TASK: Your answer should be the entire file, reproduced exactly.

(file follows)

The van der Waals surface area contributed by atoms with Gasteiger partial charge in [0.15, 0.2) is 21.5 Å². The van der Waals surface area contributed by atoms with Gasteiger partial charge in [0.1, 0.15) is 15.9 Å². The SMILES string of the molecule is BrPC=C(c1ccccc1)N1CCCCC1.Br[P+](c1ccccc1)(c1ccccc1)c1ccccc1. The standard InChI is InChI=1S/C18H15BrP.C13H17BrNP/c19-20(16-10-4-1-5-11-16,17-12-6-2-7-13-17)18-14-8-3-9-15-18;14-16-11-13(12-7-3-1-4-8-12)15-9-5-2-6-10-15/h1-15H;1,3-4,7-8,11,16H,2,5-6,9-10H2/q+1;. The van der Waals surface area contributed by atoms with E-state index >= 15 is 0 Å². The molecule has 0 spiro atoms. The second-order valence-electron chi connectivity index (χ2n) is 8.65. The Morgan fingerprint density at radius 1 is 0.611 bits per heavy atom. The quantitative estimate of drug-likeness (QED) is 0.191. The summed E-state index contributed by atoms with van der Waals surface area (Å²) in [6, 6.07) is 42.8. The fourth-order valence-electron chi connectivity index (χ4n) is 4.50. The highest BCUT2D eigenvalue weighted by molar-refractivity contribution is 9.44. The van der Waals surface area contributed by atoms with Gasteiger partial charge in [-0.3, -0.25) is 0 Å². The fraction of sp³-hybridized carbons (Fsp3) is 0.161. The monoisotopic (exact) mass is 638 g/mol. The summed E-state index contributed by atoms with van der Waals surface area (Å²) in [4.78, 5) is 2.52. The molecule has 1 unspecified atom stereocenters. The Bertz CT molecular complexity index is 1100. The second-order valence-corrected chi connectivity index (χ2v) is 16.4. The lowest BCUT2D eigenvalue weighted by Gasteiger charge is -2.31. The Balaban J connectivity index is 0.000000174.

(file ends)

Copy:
The van der Waals surface area contributed by atoms with Gasteiger partial charge in [0.15, 0.2) is 21.5 Å². The van der Waals surface area contributed by atoms with Gasteiger partial charge in [0.1, 0.15) is 15.9 Å². The SMILES string of the molecule is BrPC=C(c1ccccc1)N1CCCCC1.Br[P+](c1ccccc1)(c1ccccc1)c1ccccc1. The standard InChI is InChI=1S/C18H15BrP.C13H17BrNP/c19-20(16-10-4-1-5-11-16,17-12-6-2-7-13-17)18-14-8-3-9-15-18;14-16-11-13(12-7-3-1-4-8-12)15-9-5-2-6-10-15/h1-15H;1,3-4,7-8,11,16H,2,5-6,9-10H2/q+1;. The van der Waals surface area contributed by atoms with E-state index >= 15 is 0 Å². The molecule has 0 spiro atoms. The second-order valence-electron chi connectivity index (χ2n) is 8.65. The Morgan fingerprint density at radius 1 is 0.611 bits per heavy atom. The quantitative estimate of drug-likeness (QED) is 0.191. The summed E-state index contributed by atoms with van der Waals surface area (Å²) in [6, 6.07) is 42.8. The fourth-order valence-electron chi connectivity index (χ4n) is 4.50. The highest BCUT2D eigenvalue weighted by molar-refractivity contribution is 9.44. The van der Waals surface area contributed by atoms with Gasteiger partial charge in [-0.3, -0.25) is 0 Å². The fraction of sp³-hybridized carbons (Fsp3) is 0.161. The monoisotopic (exact) mass is 638 g/mol. The summed E-state index contributed by atoms with van der Waals surface area (Å²) in [4.78, 5) is 2.52. The molecule has 1 unspecified atom stereocenters. The Bertz CT molecular complexity index is 1100. The second-order valence-corrected chi connectivity index (χ2v) is 16.4. The lowest BCUT2D eigenvalue weighted by Gasteiger charge is -2.31. The Balaban J connectivity index is 0.000000174.